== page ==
"17-year-old Gwen Castle is a working-class girl determined to escape her small island town, but when rich-kid Cass Somers, with whom she has a complicated romantic history, shows up, she's forced to reassess her feelings about her loving, complex family, her lifelong best friends, her wealthy employer, the place she lives, and the boy she can't admit she loves"--
Seventeen-year-old Gwen is a working-class girl determined to escape her small island town, but when rich-kid Cass shows up, she's forced to reassess her feelings about her loving, complex family. The plot contains mild profanity and sexual references.
- ISBN13 9780803739093
- Publish Date 15 April 2014
- Publish Status Out of Stock
- Publish Country US
- Publisher Penguin Putnam Inc
- Imprint Dial Books for Young Readers,US
- Format Hardcover
- Pages 409
- Language English
Maybe I stop talking because I don’t know what to say. Or maybe I stop because I finally get that sometimes we hold on to something—a person, a resentment, a regret, an idea of who we are—because we don’t know what to reach for next. That what we’ve done before is what we have to do again. That there are only re-dos and no do-overs. And maybe . . . maybe I know better than that.
Helping Gwen redefine herself is, of course, love interest Cass. The book somewhat overdoes the romance factor in the first several chapters, where Gwen seemingly cannot go even two pages without running into Cass again, but this does make sure the pace of the novel is going headlong from the start. Also, Gwen and Cass’s relationship is hardly smooth-sailing. Cass is one of the swim team boys Gwen had a hook-up with in the past, and she has no idea what that makes their relationship now. Cass, however, has a crystal-clear idea of what he would like their relationship to be, and many readers are sure to fall for Cass even as Gwen does.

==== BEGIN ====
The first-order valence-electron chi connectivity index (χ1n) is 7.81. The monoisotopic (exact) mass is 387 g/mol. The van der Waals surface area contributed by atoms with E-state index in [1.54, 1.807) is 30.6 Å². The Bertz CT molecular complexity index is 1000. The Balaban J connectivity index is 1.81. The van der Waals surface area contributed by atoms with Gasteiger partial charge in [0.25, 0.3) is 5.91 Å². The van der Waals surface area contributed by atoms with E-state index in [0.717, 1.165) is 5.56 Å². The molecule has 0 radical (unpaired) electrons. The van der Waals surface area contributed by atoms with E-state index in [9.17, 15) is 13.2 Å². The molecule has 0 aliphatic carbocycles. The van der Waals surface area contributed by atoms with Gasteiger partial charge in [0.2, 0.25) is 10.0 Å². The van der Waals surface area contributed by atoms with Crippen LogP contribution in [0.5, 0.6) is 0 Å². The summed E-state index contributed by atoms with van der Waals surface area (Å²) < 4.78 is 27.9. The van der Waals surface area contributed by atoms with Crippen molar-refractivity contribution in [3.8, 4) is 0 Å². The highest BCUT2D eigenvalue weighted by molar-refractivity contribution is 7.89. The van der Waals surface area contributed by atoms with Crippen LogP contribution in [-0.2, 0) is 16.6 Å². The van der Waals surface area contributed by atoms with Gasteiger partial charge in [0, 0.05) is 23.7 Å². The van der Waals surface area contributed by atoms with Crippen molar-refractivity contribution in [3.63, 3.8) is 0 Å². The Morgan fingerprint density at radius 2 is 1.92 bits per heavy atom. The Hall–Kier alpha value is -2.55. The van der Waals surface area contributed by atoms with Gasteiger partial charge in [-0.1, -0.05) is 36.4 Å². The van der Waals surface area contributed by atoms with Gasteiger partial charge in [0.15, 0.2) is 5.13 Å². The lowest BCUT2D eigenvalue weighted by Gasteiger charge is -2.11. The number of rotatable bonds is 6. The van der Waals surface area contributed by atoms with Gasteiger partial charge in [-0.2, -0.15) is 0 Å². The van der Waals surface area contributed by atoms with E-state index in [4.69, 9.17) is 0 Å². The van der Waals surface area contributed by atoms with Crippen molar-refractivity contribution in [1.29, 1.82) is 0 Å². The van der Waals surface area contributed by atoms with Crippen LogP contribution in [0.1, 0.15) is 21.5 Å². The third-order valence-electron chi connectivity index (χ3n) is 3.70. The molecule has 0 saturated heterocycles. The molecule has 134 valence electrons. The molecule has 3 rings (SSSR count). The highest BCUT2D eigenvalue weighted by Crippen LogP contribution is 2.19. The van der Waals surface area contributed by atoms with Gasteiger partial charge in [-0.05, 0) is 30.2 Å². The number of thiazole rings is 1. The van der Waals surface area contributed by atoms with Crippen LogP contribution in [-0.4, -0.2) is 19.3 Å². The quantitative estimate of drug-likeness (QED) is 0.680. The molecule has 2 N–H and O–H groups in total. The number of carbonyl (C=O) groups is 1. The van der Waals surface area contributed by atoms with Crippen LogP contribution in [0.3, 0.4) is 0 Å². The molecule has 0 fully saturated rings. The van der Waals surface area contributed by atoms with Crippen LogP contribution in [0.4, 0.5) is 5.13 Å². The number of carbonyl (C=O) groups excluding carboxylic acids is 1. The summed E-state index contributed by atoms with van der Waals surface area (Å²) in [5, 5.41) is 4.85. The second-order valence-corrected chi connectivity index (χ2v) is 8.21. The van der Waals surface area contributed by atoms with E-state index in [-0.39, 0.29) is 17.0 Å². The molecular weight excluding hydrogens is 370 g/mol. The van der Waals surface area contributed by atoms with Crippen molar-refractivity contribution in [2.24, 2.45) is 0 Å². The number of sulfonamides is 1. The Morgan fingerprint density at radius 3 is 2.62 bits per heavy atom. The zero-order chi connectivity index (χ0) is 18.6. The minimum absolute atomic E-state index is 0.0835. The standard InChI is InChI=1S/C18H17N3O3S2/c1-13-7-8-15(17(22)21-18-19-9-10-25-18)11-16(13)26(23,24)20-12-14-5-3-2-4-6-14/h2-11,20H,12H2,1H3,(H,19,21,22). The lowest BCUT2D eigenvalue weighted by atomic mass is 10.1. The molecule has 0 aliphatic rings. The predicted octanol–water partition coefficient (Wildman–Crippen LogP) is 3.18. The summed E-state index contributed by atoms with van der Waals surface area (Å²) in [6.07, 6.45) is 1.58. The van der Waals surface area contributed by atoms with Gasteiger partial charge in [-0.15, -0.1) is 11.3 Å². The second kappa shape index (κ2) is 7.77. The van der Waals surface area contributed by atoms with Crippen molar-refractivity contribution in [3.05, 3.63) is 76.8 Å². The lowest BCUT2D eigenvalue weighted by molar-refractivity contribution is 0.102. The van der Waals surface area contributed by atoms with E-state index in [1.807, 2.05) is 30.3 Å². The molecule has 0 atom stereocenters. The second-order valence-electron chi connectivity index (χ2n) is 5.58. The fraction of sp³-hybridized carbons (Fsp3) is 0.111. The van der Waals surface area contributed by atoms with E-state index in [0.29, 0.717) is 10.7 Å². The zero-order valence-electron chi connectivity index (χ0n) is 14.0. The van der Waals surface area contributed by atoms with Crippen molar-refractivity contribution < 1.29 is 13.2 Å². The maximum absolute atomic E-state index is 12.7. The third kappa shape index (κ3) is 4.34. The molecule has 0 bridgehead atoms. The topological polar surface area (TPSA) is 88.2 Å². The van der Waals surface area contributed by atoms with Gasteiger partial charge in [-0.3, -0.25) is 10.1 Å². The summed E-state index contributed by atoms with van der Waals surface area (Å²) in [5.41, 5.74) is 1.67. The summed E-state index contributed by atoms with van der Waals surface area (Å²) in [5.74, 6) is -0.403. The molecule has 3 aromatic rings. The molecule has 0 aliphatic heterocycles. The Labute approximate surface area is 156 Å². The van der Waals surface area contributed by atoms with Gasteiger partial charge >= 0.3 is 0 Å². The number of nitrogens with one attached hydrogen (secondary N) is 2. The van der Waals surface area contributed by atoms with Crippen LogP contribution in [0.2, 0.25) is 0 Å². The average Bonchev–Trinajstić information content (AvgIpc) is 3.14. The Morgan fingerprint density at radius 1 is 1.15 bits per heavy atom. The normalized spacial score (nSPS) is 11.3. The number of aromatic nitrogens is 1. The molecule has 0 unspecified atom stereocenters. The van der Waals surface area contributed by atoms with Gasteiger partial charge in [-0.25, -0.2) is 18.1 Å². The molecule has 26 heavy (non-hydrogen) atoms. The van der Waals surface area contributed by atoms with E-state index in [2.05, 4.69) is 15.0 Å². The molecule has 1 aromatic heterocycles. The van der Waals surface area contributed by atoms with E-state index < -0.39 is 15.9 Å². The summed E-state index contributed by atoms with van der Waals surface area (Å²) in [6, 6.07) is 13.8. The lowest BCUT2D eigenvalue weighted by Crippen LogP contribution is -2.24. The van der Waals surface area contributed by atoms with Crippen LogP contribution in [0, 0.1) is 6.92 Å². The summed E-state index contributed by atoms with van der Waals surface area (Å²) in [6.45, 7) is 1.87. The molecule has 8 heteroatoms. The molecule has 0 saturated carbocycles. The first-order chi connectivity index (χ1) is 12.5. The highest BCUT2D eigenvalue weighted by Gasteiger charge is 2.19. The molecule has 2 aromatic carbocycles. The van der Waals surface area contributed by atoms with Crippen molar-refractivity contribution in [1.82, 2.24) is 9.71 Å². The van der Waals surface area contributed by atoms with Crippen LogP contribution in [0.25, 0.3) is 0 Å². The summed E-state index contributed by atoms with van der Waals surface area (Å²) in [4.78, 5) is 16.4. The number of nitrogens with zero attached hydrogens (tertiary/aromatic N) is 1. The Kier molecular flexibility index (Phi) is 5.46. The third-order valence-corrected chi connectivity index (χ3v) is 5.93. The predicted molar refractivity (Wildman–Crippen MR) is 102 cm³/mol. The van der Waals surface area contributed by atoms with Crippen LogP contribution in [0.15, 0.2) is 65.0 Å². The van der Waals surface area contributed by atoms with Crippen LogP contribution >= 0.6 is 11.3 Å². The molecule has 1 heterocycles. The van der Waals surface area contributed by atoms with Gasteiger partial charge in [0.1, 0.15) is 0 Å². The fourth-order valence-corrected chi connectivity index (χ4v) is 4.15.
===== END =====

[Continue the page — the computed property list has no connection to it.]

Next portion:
In addition to romance, however, Fitzpatrick does family well. Readers who fell in love with the younger siblings in My Life Next Door will find much to adore in Gwen’s younger brother Emory. Emory has a mental disability the doctors cannot quite define, leaving Gwen to feel fiercely protective of him. Yet Emory has nothing if not a mind of his own. He is sometimes quirky and sometimes cranky, but he always seems able to find the good in the world and make others see it, too. The family is rounded out by Gwen’s parents (divorced), her cousin Nico, and her grandfather. The dynamics are vastly different from those in My Life Next Door, but demonstrate that Fitzpatrick does have the skills to write about lives on both sides of the bridge—the lives of the rich, and the lives of those who work for the rich.
What I Thought Was True is a thoughtful book. Not always optimistic and not always upbeat, it is not necessarily the fun beach read one might expect it to be from the cover. However, the book tackles tough high school subjects and the complexity of life and suggests that, just maybe, things can be okay after all. Recommended for fans of contemporary romance.